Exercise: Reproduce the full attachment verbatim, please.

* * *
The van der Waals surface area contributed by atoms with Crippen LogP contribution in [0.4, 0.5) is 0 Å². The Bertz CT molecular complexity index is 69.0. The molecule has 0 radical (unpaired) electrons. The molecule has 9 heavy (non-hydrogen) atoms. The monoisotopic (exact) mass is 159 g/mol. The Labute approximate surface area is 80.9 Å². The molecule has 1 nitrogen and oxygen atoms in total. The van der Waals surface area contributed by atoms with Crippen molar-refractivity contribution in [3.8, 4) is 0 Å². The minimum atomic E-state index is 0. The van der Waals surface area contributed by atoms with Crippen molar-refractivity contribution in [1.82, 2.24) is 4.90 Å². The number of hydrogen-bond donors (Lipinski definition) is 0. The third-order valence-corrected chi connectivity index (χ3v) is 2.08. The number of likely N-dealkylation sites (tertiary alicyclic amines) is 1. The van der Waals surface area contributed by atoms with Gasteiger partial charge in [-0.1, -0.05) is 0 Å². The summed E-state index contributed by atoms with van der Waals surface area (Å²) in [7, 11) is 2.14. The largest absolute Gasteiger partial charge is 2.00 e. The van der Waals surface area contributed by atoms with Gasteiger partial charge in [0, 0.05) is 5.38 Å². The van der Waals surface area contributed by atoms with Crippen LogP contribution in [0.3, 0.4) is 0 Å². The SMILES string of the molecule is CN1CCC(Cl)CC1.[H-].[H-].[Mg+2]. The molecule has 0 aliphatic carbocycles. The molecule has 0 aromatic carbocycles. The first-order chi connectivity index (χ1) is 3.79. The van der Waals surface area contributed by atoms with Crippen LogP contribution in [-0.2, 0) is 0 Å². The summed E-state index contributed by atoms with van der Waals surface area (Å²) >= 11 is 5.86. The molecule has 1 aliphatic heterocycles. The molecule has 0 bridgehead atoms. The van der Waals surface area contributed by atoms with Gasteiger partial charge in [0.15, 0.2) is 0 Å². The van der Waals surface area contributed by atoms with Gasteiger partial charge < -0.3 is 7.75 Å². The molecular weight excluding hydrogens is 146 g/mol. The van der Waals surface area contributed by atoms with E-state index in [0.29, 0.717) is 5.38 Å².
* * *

The van der Waals surface area contributed by atoms with Crippen LogP contribution in [0.4, 0.5) is 0 Å². The Bertz CT molecular complexity index is 69.0. The molecule has 0 radical (unpaired) electrons. The molecule has 9 heavy (non-hydrogen) atoms. The monoisotopic (exact) mass is 159 g/mol. The Labute approximate surface area is 80.9 Å². The molecule has 1 nitrogen and oxygen atoms in total. The van der Waals surface area contributed by atoms with Crippen molar-refractivity contribution in [3.8, 4) is 0 Å². The minimum atomic E-state index is 0. The van der Waals surface area contributed by atoms with Crippen molar-refractivity contribution in [1.82, 2.24) is 4.90 Å². The number of hydrogen-bond donors (Lipinski definition) is 0. The third-order valence-corrected chi connectivity index (χ3v) is 2.08. The number of likely N-dealkylation sites (tertiary alicyclic amines) is 1. The van der Waals surface area contributed by atoms with Gasteiger partial charge in [-0.1, -0.05) is 0 Å². The summed E-state index contributed by atoms with van der Waals surface area (Å²) in [7, 11) is 2.14. The largest absolute Gasteiger partial charge is 2.00 e. The van der Waals surface area contributed by atoms with Gasteiger partial charge in [0, 0.05) is 5.38 Å². The van der Waals surface area contributed by atoms with Crippen LogP contribution in [0.3, 0.4) is 0 Å². The SMILES string of the molecule is CN1CCC(Cl)CC1.[H-].[H-].[Mg+2]. The molecule has 0 aliphatic carbocycles. The molecule has 0 aromatic carbocycles. The first-order chi connectivity index (χ1) is 3.79. The van der Waals surface area contributed by atoms with Crippen LogP contribution in [-0.2, 0) is 0 Å². The summed E-state index contributed by atoms with van der Waals surface area (Å²) >= 11 is 5.86. The molecule has 1 aliphatic heterocycles. The molecule has 0 bridgehead atoms. The van der Waals surface area contributed by atoms with Gasteiger partial charge in [0.15, 0.2) is 0 Å². The van der Waals surface area contributed by atoms with Gasteiger partial charge < -0.3 is 7.75 Å². The molecular weight excluding hydrogens is 146 g/mol. The van der Waals surface area contributed by atoms with E-state index in [0.29, 0.717) is 5.38 Å².